I have been married to a great guy for the past three years, but I feel like the honeymoon is over because my husband won't sleep with me. I have been trying to have a baby and believed he was on board, too. However, his unwillingness to make love has me feeling frustrated, unwanted and inadequate. What should I do? I have a stepson who is residing with us, however I don't feel very maternal with him. He is a great kid, a teenager, respectful to others and generally follows rules. My lack of maternal feelings with him stem from a combination of resentment; he came to live with us less than a year after we got married, and me not having conceived a child of my own. I also sometimes feel left out of decisions concerning him. Please know I do love my husband immensely, but not having sex is a large thing for a woman who is trying to conceive. I'm ready to leave. Please help!
It takes to two to make a baby and a village to raise one, but it seems like both you and your husband are choosing to act as single parents, and it's disconnecting your relationship. You claim you want a baby, but haven't worked through your feelings of resentment for your stepson, or acquired the instincts to help raise him. You may believe that your maternal instincts will automatically kick in with your own child, but your husband is only witnessing how you treat his son. What kind of message do you think you are sending him about the type of mother you will be, if you haven't done the work to accept his son?
Your husband and stepson are aware of your resentment, and since you don't take an active role in raising him, the bond between stepmom and stepson hasn't been established. When you married your husband you accepted that he had a son and chose to take on the role as a parent. You should be a part of the process of raising him. Let your husband know that you want to be included in how you two choose to raise him and that decisions should be made as a couple.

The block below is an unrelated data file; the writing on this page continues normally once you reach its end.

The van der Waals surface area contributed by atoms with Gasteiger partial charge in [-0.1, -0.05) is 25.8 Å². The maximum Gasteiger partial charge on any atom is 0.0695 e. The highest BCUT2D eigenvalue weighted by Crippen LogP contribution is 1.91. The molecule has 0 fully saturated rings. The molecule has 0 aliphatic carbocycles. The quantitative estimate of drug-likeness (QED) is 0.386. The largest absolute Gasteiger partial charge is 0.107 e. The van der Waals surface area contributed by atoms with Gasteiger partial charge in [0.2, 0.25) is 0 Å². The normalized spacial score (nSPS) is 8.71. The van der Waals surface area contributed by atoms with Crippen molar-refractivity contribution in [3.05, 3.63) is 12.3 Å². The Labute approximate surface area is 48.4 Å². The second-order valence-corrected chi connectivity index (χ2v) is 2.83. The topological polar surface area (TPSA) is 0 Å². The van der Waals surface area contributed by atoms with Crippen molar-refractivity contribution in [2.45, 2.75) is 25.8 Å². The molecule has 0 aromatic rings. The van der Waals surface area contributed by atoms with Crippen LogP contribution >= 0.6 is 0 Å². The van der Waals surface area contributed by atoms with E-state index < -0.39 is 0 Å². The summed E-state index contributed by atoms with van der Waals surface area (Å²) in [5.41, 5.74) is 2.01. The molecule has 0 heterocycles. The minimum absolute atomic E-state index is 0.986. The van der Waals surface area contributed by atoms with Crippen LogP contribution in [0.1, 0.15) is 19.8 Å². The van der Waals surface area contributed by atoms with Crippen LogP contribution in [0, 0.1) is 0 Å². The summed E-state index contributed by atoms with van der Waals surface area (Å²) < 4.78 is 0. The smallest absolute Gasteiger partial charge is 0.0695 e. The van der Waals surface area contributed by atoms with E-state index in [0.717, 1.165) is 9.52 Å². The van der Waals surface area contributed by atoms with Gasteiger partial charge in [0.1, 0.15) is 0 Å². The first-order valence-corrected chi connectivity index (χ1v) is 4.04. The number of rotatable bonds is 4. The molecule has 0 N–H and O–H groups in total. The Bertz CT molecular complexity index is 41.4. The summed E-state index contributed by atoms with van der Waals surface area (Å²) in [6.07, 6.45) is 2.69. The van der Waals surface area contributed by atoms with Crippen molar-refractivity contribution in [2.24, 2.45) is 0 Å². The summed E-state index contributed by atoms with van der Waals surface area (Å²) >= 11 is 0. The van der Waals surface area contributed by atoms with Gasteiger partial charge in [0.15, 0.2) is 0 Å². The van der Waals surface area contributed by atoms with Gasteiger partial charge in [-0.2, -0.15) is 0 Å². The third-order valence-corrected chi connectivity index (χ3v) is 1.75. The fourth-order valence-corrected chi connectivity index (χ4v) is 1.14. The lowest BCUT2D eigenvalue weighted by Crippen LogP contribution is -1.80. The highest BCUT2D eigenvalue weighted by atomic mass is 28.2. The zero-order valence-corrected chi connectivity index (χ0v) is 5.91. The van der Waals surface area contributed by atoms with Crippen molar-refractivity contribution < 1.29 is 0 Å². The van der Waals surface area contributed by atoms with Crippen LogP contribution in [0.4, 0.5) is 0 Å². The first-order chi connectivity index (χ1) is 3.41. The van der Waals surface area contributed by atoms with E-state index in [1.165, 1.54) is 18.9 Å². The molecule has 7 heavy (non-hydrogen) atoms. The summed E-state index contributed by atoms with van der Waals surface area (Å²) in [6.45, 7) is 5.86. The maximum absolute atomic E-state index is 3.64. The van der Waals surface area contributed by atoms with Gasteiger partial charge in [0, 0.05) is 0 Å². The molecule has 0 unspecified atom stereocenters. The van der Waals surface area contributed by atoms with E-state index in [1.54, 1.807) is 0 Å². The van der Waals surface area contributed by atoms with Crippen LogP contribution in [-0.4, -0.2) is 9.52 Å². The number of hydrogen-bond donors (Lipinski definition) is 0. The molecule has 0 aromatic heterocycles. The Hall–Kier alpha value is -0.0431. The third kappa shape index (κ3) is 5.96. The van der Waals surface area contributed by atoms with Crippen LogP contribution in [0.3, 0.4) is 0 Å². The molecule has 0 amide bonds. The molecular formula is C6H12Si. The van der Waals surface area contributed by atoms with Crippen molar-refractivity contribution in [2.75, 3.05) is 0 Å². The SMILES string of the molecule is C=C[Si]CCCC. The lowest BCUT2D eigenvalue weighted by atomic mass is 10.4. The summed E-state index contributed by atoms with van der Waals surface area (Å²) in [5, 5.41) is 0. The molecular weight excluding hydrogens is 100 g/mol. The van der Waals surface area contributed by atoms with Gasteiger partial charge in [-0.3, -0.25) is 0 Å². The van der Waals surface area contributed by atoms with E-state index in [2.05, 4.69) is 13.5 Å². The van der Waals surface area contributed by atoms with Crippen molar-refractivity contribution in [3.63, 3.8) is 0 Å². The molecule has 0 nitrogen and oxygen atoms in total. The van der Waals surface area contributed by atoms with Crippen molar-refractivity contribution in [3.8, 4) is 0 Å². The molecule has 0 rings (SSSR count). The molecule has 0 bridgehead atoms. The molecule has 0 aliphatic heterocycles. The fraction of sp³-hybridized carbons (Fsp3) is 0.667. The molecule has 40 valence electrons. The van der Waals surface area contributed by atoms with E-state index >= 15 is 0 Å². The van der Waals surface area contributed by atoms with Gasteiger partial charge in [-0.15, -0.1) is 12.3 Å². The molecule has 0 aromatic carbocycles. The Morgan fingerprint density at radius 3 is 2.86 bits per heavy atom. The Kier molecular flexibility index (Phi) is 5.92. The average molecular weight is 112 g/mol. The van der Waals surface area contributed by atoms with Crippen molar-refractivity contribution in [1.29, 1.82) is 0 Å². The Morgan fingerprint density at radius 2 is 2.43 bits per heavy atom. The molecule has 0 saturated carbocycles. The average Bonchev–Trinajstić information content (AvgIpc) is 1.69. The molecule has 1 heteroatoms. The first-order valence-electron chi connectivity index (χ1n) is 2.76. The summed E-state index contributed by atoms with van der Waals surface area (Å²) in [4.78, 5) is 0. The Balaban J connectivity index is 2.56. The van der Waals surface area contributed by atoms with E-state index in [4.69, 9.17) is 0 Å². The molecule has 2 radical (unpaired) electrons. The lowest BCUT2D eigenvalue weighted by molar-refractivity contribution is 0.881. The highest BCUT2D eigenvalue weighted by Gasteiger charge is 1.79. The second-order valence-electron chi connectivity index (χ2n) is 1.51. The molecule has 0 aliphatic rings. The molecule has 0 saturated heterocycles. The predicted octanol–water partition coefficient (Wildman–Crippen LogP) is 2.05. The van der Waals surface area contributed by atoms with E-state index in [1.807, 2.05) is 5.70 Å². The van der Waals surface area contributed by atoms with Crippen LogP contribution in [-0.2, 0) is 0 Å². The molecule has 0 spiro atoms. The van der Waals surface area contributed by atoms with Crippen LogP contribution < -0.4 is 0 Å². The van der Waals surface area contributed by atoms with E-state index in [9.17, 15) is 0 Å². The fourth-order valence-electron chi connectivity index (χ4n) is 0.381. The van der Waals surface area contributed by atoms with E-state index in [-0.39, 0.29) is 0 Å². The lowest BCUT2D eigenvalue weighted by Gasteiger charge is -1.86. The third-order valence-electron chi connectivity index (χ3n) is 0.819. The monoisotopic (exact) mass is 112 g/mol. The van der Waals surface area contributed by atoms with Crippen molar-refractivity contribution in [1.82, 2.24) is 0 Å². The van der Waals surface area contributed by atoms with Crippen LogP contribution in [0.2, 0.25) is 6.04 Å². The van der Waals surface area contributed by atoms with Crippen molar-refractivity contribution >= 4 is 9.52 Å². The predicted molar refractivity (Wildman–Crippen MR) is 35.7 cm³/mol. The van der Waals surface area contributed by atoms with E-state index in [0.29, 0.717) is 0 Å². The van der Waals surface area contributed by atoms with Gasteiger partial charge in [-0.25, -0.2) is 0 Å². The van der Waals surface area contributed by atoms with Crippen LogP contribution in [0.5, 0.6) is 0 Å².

Sex is a very important component to a healthy relationship, and you need to really communicate with your husband to find out why he is choosing to withhold. The pressure to have a baby may be the turnoff, since you're looking at your husband as a 'baby maker' instead of focusing on the pleasures of sexual connection. This can cause stress and pressure on the relationship and can drive him to avoid sex. For the moment, take the baby talk off the table. It's time to approach sex as a means to reconnect physically and emotionally with each other.
Before you can bring a child into a family, you want to make sure that it is a stable and loving household. You can't be concerned with having a baby without taking into account how it is going to effect the other members of the family. What do you need to do in order to prepare your stepson for a new brother or sister? How do you make sure that both children will get the love and attention they need? Are you financially ready to take on this type of responsibility? When the time comes to begin trying, these are the types of questions you should be discussing with your husband. Once you have rekindled some of your emotional intimacy and created a loving home life for your stepson, then broach the subject of bringing another child into your lives.
Rebecca Brody is a relationship coach and columnist in NYC. She hosts www.ImprovDates.com, and works with private clients. Send your questions to Brody@TheLuvCoach.com or visit her at www.TheLuvCoach.com.